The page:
Dozens are said to be missing, although there are unconfirmed reports that as many as 1,300 people are still unaccounted for in the Ahrweiler District of the Rhineland-Palatinate state. Many of those who have died were Germans, but Belgium also reported nine victims, including a 15-year-old girl. The worst hit areas are German states of Rhineland-Palatinate and North Rhine-Westphalia.
German authorities deployed police helicopters and hundreds of soldiers to help those stranded by the floods.
However, some areas have been completely cut-off and could no longer be reached by boat.
Climate change has been blamed for the extreme weather which caused the floods.
Armin Laschet, the premier of North Rhine-Westphalia, told reporters on Thursday: “We will be faced with such events over and over, and that means we need to speed up climate protection measures… because climate change isn’t confined to one state.”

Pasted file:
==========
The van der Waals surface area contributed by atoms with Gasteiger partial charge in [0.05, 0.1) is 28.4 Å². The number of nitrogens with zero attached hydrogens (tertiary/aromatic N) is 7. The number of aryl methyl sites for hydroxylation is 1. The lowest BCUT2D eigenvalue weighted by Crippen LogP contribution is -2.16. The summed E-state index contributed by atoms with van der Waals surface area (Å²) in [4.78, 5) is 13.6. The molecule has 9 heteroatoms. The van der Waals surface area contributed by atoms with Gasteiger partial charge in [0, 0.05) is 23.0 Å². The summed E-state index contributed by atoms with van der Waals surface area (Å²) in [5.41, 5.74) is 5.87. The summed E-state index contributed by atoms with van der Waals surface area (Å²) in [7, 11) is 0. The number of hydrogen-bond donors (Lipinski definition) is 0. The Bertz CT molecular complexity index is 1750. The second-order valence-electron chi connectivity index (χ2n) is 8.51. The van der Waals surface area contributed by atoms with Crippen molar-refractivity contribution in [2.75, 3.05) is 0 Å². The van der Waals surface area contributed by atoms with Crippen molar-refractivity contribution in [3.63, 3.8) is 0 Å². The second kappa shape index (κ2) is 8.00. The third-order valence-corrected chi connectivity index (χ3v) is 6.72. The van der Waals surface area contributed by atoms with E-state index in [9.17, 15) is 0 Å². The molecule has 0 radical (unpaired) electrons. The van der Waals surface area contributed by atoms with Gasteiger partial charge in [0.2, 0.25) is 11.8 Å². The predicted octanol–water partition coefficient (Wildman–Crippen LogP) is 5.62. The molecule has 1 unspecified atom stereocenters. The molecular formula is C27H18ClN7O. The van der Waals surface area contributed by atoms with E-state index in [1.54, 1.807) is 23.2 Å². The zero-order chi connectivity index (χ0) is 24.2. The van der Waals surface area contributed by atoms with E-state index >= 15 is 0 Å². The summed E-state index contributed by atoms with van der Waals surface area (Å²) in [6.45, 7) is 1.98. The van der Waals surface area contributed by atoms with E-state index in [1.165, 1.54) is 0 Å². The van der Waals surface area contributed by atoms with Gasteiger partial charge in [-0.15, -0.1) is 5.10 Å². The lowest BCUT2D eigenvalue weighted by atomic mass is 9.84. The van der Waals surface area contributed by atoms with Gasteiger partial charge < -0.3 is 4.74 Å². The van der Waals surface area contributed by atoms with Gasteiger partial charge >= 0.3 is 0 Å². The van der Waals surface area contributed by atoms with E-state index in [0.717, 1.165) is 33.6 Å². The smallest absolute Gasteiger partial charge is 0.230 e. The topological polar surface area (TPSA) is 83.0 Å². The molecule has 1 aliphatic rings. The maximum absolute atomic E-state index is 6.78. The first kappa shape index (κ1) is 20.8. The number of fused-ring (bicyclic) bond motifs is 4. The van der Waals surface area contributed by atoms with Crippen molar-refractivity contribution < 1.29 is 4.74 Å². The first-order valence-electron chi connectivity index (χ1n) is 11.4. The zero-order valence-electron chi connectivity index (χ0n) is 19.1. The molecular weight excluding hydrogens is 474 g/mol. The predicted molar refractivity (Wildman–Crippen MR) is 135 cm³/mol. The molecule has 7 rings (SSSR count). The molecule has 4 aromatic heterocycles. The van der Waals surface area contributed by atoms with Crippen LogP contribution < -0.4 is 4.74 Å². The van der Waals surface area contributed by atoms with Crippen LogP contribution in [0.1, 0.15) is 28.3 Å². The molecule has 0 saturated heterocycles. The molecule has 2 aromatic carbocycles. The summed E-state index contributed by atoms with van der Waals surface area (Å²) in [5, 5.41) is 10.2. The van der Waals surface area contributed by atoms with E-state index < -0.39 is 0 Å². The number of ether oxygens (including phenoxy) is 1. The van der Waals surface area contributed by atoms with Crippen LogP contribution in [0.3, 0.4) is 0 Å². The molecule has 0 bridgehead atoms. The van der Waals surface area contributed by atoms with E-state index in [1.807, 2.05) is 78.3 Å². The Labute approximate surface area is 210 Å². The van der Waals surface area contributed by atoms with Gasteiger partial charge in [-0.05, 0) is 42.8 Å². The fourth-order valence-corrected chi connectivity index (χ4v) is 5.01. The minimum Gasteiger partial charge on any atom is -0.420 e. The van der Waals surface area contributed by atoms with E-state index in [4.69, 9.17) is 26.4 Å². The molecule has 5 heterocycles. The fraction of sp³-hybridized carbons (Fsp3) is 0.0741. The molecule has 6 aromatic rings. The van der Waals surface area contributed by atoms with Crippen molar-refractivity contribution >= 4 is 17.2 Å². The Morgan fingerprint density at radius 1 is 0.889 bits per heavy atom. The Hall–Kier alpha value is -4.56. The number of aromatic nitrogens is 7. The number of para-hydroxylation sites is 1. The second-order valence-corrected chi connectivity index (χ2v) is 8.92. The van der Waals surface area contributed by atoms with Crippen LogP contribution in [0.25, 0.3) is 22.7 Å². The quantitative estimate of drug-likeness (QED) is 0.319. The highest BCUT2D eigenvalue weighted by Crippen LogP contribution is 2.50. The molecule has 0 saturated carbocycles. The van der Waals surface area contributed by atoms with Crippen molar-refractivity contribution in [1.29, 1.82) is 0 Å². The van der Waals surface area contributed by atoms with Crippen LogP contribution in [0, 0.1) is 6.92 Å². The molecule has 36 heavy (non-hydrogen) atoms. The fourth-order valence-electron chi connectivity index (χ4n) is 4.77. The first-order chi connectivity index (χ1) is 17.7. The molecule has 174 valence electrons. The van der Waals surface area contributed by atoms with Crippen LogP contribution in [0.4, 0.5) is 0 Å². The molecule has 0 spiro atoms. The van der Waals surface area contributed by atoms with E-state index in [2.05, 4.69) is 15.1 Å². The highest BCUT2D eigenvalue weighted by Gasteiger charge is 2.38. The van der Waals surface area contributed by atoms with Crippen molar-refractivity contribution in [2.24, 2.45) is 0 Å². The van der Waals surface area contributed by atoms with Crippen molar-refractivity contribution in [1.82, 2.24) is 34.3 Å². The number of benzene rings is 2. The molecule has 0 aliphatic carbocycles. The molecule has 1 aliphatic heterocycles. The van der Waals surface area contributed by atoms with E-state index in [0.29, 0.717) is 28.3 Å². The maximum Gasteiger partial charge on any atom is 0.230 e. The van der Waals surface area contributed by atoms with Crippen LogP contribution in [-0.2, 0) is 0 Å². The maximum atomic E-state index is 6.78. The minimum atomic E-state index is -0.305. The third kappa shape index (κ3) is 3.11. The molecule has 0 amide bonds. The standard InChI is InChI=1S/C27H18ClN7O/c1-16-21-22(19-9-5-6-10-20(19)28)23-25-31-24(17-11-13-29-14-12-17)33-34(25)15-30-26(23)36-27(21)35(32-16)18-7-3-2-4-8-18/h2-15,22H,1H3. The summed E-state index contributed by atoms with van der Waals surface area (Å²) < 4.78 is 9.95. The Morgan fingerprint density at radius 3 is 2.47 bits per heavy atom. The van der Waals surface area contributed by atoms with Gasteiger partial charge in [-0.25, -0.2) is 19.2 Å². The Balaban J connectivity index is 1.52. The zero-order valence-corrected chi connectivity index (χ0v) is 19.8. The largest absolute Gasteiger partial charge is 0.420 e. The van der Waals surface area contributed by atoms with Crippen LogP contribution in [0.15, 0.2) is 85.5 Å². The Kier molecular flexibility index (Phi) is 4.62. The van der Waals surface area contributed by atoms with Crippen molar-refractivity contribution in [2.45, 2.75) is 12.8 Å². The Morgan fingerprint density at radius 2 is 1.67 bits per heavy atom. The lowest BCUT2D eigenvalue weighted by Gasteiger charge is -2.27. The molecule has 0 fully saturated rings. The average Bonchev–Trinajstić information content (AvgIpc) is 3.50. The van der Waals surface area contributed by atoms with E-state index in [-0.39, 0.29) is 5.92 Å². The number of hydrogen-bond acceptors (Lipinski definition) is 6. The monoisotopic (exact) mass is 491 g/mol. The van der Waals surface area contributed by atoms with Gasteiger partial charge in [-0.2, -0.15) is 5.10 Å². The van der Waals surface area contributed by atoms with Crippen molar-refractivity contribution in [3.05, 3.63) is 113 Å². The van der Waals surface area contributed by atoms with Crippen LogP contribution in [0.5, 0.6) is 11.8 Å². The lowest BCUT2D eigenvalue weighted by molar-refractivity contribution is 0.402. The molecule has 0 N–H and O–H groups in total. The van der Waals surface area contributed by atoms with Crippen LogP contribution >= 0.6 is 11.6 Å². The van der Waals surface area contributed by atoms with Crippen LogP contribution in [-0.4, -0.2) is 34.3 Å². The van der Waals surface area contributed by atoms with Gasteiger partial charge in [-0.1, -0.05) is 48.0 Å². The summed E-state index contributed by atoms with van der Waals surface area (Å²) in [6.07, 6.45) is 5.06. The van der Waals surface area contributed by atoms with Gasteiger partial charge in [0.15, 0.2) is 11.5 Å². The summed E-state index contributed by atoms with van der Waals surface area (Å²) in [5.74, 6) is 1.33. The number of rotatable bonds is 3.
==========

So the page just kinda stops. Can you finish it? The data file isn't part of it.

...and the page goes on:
More heavy rain is forecast across the region on Friday.
Many villages were reduced to rubble as old brick and timber houses were swept away by the rushing waters.
Belgian authorities ordered residents of Liège to evacuate their homes, as fears grew of further flooding.
The Meuse river is on the verge of bursting its banks and experts fear water levels could still rise by another 1.5 metres.
In the Netherlands, which has so far avoided any casualties, thousands of people living in towns and villages along the Meuse have also been ordered to abandon their properties.
Likewise, in Maastricht 10,000 residents were told to evacuate.